Year : 2015  |  Volume : 8  |  Issue : 3  |  Page : 256--257

The future of Ross procedure


Francesco Nappi1, Cristiano Spadaccio2, Christophe Acar3,  
1 Cardiac Surgery Center, Northern Cardiology Center Saint-Denis, Paris, France
2 Department of Cardiothoracic Surgery, Golden Jubilee National Hospital, Clydebank, Glasgow, United Kingdom
3 Department of Cardiovascular Surgery, Hôpital de la Salpétrière, Paris, France

Correspondence Address:
Francesco Nappi
Cardiac Surgery Center, Northern Cardiology Center Saint-Denis, Paris
France




How to cite this article:
Nappi F, Spadaccio C, Acar C. The future of Ross procedure.Ann Pediatr Card 2015;8:256-257


How to cite this URL:
Nappi F, Spadaccio C, Acar C. The future of Ross procedure. Ann Pediatr Card [serial online] 2015 [cited 2020 Sep 30 ];8:256-257
Available from: http://www.annalspc.com/text.asp?2015/8/3/256/164681


Full Text

Sir,

Ross procedure has been at the center of a vivid scientific debate and the recently reported positive long-term results described in the literature favored the reappraisal of this procedure. However, issues of pulmonary autograft (PA) dilation and potential for reoperation are still harnessing the outcome of this operation. Controversial on its long-term effectiveness together with the technical burden carried by the procedure itself contributed to drop a veil of uncertainty on the future of this operation and triggered the surgical efforts of many groups in order to circumvent its drawbacks. [1] Sub-coronary implantation of the PA, which might theoretically reduce the risk of autograft failure, is not applicable in children. Conversely, as clearly pointed by Siever et al., the implantation of the PA as a freestanding root is associated with significant adverse outcome in the long-term, mainly regarding neo-aortic dilation and regurgitation. [2] Consequently, the use of external reinforcement of the PA has been strongly advocated but the strategies proposed until are based on the use of synthetic materials, as Dacron, which fail to match the biological requirements of a growing structure and dramatically compromise the native elastomechanical features of the ascendens aorta. [3] Obviously, the solution might rely in a PA wall reinforcement that respect its biological features and at the same time, is able to produce in the growing neoaorta some structural modifications to tolerate the systemic arterial hemodynamic conditions. We recently introduced the idea of the use of resorbable scaffolds as reinforcement of the PA in an experimental model of Ross operation in the growing lamb [Figure 1]. [4] A polydioxanone external mesh prevented PA dilation and induced in vivo a favorable elastic remodeling of the autograft. A complex histoarchitectural rearrangement of the PA including medial thickening and increase in the elastic wall component was triggered by the bioresorbable prosthesis, eventually leading to the creation of a "neovessel" with characteristics similar to the native aorta [Figure 2]. [5] We could speculate that the biomaterial accompanied and accelerated the naturally occurring pressure-load adaptation phenomena, orientating the biological machinery toward an elastic response while still permitting autograft physiological growth over time. Even if in need of more confirmatory results, the use of biocompatible external reinforcements might constitute an innovative avenue to solve some of the drawbacks of Ross procedure. These materials are routinely available in the surgical practice and already approved for use in humans, allowing for a potentially rapid application to clinical scenarios. In addition, this concept might be extended to other conditions involving a pressure load conditioning of vascular structures normally bearing nonarterial regimens. With this in mind, the biological reinforcement might be used to prevent the complications of the arterial switch operations for transposition of great artery, which mainly regard neo-aortic root enlargement and regurgitation for the left outflow tract repair, and the onset of supravalvular pulmonary stenosis for the right ventricular-arterial junction reconstruction. In conclusion, we believe that instead of engulfing the literature with 10 years clinical follow-up of Ross procedure, a new impulse should be given to basic and translational research activities to stimulate the development of bio-artificial vascular substitutes and provide an immediate future for the Ross procedure.{Figure 1}{Figure 2}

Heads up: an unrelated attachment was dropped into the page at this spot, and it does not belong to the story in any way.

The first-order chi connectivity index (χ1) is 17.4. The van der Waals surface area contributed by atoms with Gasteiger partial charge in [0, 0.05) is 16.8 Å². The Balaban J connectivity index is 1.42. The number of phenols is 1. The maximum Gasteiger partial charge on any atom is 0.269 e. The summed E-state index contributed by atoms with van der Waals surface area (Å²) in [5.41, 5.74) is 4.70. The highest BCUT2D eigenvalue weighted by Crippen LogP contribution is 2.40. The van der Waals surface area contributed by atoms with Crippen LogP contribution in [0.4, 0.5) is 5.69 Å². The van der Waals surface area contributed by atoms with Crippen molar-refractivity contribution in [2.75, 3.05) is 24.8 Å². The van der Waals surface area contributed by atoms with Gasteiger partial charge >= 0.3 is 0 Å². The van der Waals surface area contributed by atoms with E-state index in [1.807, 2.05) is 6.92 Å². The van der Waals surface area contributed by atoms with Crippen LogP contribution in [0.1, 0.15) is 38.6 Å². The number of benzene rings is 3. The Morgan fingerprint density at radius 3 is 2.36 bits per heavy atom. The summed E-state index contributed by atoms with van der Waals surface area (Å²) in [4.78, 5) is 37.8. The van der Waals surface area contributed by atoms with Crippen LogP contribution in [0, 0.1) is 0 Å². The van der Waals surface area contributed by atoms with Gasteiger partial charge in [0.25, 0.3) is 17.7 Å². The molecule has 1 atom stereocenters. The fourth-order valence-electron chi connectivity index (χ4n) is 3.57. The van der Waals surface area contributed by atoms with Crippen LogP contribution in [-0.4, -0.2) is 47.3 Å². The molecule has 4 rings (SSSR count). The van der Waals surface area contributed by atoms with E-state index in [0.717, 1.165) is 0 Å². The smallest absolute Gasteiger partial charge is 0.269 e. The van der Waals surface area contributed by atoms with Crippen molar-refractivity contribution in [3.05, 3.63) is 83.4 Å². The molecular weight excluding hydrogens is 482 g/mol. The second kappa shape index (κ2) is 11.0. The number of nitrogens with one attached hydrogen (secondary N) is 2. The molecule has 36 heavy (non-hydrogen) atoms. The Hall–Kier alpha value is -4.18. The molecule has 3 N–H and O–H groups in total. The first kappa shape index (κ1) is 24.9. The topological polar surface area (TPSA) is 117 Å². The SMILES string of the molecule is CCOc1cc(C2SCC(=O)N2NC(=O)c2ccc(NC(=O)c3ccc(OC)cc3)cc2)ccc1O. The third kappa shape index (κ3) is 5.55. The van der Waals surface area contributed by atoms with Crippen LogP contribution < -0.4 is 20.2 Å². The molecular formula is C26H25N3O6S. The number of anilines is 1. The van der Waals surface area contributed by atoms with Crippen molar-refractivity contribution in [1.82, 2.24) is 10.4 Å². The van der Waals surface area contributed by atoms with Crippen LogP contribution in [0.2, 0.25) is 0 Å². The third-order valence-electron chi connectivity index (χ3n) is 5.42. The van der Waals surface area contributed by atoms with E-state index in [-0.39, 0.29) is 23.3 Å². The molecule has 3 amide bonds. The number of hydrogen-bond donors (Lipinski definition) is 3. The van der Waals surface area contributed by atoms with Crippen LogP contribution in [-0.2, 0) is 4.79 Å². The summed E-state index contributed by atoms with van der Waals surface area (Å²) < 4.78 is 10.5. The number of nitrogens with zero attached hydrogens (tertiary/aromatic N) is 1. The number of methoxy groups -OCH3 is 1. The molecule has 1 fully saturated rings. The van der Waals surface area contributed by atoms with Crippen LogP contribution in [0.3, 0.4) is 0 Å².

ACKNOWLEDGMENT



Authors wish to thank Prof Yves Lecompte, his expert consult.

References

1Nappi F, Spadaccio C, Al-Attar N, Acar C. The Ross procedure at the crossroads: Lessons from biology: Is Dr Ross's dream concluded? Int J Cardiol 2015;178:37-9.
2Sievers HH, Hanke T, Stierle U, Bechtel MF, Graf B, Robinson DR, et al. A critical reappraisal of the Ross operation: Renaissance of the subcoronary implantation technique? Circulation 2006;114:I504-11.
3Charitos EI, Hanke T, Stierle U, Robinson DR, Bogers AJ, Hemmer W, et al. Autograft reinforcement to preserve autograft function after the ross procedure: A report from the german-dutch ross registry. Circulation 2009;120:S146-54.
4Nappi F, Spadaccio C, Fouret P, Hammoudi N, Chachques JC, Chello M, et al. An experimental model of the Ross operation: Development of resorbable reinforcements for pulmonary autografts. J Thorac Cardiovasc Surg 2015;149:1134-42.
5Nappi F, Spadaccio C, Castaldo C, Di Meglio F, Nurzynska D, Montagnani S, et al. Reinforcement of the pulmonary artery autograft with a polyglactin and polydioxanone mesh in the Ross operation: Experimental study in growing lamb. J Heart Valve Dis 2014;23:145-8.